2/16/2000 Cotsworth to Prior
FB 14421 Export and Acknowledgment of Consent It is acceptable for persons who hold Acknowledgment of Consent to be different from generator identified on manifest; intent of Acknowledgment of Consent is to ensure that importing country is aware of proposed transboundary movement and has consented to such movement
9/96 Monthly Report Question
FB 14015 Definition of primary exporter Export standards apply only to primary exporters of waste; primary exporter is an exporter that requires manifest; SQGs with contractual reclamation agreements do not require manifest; SQGs shipping waste under reclamation agreement are not subject to export requirements because they are not primary exporter
3/7/1996 Shapiro to Dickhut
FB 11953 Export and rejected shipments Transporter block on manifest is used to identify companies that transport waste; transfer facilities need not be identified on manifest unless the owner of the transfer facility takes custody of the waste as a new transporter; brokers, transporters, or TSDF may be importer subject to generator requirements; one party should assume generator responsibilities; procedures for handling rejected shipments of hazardous waste exported to Canada
3/1995 Monthly Report Question
FB 13738 Exports from Alaska and Transit Countries Person who transports waste from Alaska to California via Canada does not need to follow export requirements because designated facility is not in foreign country; transit countries need not be notified
8/9/1994 Bussard to Winwood
FB 11863 Export and Acknowledgment of Consent All imports and exports of hazardous waste arriving at a Customs port must be accompanied by a hazardous waste manifest; EPA Acknowledgment of Consent must accompany hazardous waste exports; under a Memorandum of Understanding (MOU) between EPA and US Customs Service, Customs Service collects manifest from exporter and transmits it to EPA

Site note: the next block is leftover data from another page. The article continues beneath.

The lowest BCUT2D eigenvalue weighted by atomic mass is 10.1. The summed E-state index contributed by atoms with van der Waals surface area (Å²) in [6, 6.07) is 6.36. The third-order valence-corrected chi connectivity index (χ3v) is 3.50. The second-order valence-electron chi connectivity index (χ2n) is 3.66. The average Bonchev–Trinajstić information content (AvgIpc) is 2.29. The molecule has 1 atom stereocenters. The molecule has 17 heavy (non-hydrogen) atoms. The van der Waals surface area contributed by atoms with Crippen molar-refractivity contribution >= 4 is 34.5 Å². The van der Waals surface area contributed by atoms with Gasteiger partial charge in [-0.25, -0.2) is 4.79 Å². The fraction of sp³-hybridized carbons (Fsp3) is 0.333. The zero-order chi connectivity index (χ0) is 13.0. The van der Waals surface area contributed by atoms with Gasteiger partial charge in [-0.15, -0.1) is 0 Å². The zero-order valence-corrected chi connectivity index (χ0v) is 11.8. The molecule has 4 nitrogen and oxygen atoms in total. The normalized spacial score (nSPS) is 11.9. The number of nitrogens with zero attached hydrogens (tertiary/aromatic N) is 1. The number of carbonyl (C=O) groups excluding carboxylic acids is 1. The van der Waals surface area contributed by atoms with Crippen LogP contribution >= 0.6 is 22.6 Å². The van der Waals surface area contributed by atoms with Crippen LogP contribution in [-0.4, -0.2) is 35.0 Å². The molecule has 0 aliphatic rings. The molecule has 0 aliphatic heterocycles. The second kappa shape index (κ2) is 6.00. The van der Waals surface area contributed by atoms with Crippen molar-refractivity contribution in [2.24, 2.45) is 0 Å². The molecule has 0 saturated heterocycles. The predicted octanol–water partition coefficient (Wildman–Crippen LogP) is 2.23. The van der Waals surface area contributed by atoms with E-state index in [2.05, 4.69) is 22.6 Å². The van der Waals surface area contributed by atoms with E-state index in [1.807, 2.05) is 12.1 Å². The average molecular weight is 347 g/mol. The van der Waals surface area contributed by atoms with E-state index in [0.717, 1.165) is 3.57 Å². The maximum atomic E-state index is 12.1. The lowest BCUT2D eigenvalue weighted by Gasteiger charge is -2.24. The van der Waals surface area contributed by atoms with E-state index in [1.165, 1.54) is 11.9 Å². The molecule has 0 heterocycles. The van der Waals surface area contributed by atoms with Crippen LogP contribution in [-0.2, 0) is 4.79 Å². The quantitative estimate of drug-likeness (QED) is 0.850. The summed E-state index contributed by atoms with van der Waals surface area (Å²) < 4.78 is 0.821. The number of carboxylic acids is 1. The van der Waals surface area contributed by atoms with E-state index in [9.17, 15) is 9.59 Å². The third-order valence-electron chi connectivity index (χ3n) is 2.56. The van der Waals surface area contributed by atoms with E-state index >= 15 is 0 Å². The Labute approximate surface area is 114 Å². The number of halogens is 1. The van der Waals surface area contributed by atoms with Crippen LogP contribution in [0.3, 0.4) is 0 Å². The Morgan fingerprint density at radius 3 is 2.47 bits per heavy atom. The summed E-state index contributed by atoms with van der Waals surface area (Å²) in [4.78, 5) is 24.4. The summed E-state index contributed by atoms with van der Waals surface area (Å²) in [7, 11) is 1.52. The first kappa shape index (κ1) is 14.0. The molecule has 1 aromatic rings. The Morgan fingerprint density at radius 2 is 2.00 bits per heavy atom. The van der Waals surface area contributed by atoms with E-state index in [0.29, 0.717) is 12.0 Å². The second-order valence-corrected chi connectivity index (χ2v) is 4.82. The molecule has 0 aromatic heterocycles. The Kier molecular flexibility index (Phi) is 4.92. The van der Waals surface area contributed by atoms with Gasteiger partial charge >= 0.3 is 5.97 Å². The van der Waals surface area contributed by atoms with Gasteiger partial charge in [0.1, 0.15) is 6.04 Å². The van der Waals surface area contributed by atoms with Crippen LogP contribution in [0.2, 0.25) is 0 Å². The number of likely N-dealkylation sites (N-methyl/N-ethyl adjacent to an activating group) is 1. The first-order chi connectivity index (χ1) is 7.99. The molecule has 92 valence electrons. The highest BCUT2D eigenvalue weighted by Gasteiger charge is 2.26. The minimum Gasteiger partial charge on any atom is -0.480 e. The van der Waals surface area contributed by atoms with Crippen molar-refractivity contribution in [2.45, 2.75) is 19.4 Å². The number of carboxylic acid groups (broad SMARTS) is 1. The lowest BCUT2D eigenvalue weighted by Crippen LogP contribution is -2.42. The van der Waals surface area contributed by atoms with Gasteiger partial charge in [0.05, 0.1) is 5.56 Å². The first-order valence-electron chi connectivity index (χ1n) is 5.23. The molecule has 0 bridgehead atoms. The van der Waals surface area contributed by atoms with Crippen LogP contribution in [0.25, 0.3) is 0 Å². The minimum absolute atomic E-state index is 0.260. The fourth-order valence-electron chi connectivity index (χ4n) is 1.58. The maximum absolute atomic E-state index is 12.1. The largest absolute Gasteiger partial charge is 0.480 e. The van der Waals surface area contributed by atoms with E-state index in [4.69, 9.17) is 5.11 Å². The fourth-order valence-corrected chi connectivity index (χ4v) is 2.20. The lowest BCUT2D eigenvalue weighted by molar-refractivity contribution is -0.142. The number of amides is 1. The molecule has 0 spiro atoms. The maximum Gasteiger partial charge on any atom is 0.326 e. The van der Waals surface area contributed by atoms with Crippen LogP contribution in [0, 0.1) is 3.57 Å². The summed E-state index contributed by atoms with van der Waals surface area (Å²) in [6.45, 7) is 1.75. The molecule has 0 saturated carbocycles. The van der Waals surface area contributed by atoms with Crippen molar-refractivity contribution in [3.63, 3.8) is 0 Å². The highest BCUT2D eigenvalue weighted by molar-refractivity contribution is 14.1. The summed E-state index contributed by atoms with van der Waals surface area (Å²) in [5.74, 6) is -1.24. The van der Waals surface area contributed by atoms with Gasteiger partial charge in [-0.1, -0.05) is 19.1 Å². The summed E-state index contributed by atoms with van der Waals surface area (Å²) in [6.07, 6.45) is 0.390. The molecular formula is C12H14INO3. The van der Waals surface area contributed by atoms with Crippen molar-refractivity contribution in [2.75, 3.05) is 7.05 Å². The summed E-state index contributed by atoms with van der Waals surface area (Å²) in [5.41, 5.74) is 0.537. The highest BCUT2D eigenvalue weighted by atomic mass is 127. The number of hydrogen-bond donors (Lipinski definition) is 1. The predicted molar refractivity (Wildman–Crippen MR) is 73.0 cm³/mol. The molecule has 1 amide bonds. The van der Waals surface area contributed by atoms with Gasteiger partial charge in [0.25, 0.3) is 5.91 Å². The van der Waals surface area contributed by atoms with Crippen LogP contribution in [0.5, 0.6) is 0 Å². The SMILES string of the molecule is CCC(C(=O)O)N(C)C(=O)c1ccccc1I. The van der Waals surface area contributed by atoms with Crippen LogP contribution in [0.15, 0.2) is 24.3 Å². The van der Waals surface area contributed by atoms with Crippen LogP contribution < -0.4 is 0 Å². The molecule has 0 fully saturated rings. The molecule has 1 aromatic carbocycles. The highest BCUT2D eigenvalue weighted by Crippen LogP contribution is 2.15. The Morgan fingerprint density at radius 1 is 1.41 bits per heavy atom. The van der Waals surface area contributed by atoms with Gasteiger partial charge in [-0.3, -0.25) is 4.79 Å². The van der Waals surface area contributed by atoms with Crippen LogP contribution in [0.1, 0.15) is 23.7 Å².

2/18/1993 Lowrance to Mink
FB 13594 Export notification Exporters must notify and obtain consent from receiving country prior to shipping hazardous waste; generators are responsible for determining if wastes are subject to export regulations; wastes not subject to RCRA not be subject to export notice and consent provisions
9/14/1992 Bussard to Salinas
FB 11696 Generator responsible for waste determination and export regulations Generator must perform hazardous waste determination for waste that will be exported; all TSDFs handling hazardous waste that will be exported must have proper permits under RCRA Subtitle C
12/10/1991 Bussard to Whalen
FB 11658 Export logistics Overview of requirements related to hazardous waste export, including notification, involvement of US State Department, Customs, receiving country consent, EPA Acknowledgement of Consent, transit country notification, and bilateral agreement requirements
4/23/1991 Lowance to Levy
FB 11600 LDR notification and exports Land Disposal Restrictions (LDR) apply to exported hazardous waste (HW), including notification, certification, and demonstration under 268.7(a); treatment standard need not be met prior to disposal in another country; regulatory status of secondary material to be reclaimed depends on type of material and if characteristic or listed HW
10/1987 Monthly Report Question
FB 13052 LDR notification and exports generators must send land disposal restrictions (LDR) notification and/or certification with each shipment of waste even if waste is to be exported (SUPERSEDED: See 62 FR 25997; 5/12/97-- one-time notification); waste analysis, recordkeeping, and notification requirements apply when generator handles restricted wastes regardless of whether waste will be land disposed
6/19/87 Porter to Watkins
FB 12950 Exports and batteries RCRA §3017 prohibits export of hazardous waste without prior notification to EPA; spent batteries (battery) sent to foreign country for recycling are exempt from export requirements if batteries are uncracked (SEE ALSO: Part 273); notification and consent can cover period of up to 12 months; 60-day waiting period for approval to export applies only to first shipment; bilateral agreements can take priority over written consent requirement
6/15/1987 Maid to Bodner
FB 12945 Export legal liability Export of hazardous waste is prohibited unless 262 Subpart E requirements are met; US and Mexico have bilateral agreement; legal liability for hazardous waste does not end when waste exits US; exported wastes must be manifested and handled in accordance with receiving country's terms of consent
2/12/87 Porter to Helms
FB 12856 Export logistics Waste destined for recycling has same potential for harm as waste destined for treatment or disposal; only persons who reclaim lead-acid battery (batteries) are subject to regulation for storage prior to recycling (SEE ALSO: Part 273); RCRA §3017 mandated export regulations unless Administrator notified, receiving country consented, copy of consent attached to manifest, and shipment conforms to consent; EPA expects exporters will not typically exceed 90 day generator time limit
6/1984 Monthly Report Question
FB 12247 Export and port facilities Facility that receives hazardous waste in US port prior to export needs EPA ID number; facility also needs storage permit unless it is transfer facility